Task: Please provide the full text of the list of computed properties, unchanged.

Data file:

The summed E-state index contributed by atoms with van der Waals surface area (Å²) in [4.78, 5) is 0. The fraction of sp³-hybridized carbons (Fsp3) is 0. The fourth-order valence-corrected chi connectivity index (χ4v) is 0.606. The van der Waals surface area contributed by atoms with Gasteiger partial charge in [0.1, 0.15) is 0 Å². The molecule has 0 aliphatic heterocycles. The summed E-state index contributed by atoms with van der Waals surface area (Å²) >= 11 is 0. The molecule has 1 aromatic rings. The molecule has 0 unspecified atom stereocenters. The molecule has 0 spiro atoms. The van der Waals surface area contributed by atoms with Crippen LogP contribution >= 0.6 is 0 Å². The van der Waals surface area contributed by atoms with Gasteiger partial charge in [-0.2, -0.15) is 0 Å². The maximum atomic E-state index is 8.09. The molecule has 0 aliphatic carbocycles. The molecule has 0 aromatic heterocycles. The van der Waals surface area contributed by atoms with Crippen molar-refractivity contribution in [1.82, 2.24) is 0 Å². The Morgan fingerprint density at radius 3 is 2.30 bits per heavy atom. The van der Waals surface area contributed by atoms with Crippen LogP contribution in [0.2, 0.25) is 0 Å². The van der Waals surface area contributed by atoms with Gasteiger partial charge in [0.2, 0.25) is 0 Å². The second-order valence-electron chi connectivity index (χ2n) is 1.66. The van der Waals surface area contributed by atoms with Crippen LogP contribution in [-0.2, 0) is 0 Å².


The summed E-state index contributed by atoms with van der Waals surface area (Å²) in [4.78, 5) is 0. The fraction of sp³-hybridized carbons (Fsp3) is 0. The fourth-order valence-corrected chi connectivity index (χ4v) is 0.606. The van der Waals surface area contributed by atoms with Gasteiger partial charge in [0.1, 0.15) is 0 Å². The molecule has 0 aliphatic heterocycles. The summed E-state index contributed by atoms with van der Waals surface area (Å²) >= 11 is 0. The molecule has 1 aromatic rings. The molecule has 0 unspecified atom stereocenters. The molecule has 0 spiro atoms. The van der Waals surface area contributed by atoms with Crippen LogP contribution >= 0.6 is 0 Å². The van der Waals surface area contributed by atoms with Gasteiger partial charge in [-0.2, -0.15) is 0 Å². The maximum atomic E-state index is 8.09. The molecule has 0 aliphatic carbocycles. The molecule has 0 aromatic heterocycles. The van der Waals surface area contributed by atoms with Crippen molar-refractivity contribution in [1.82, 2.24) is 0 Å². The Morgan fingerprint density at radius 3 is 2.30 bits per heavy atom. The van der Waals surface area contributed by atoms with Crippen LogP contribution in [0.2, 0.25) is 0 Å². The van der Waals surface area contributed by atoms with Gasteiger partial charge in [0.2, 0.25) is 0 Å². The second-order valence-electron chi connectivity index (χ2n) is 1.66. The van der Waals surface area contributed by atoms with Crippen LogP contribution in [-0.2, 0) is 0 Å².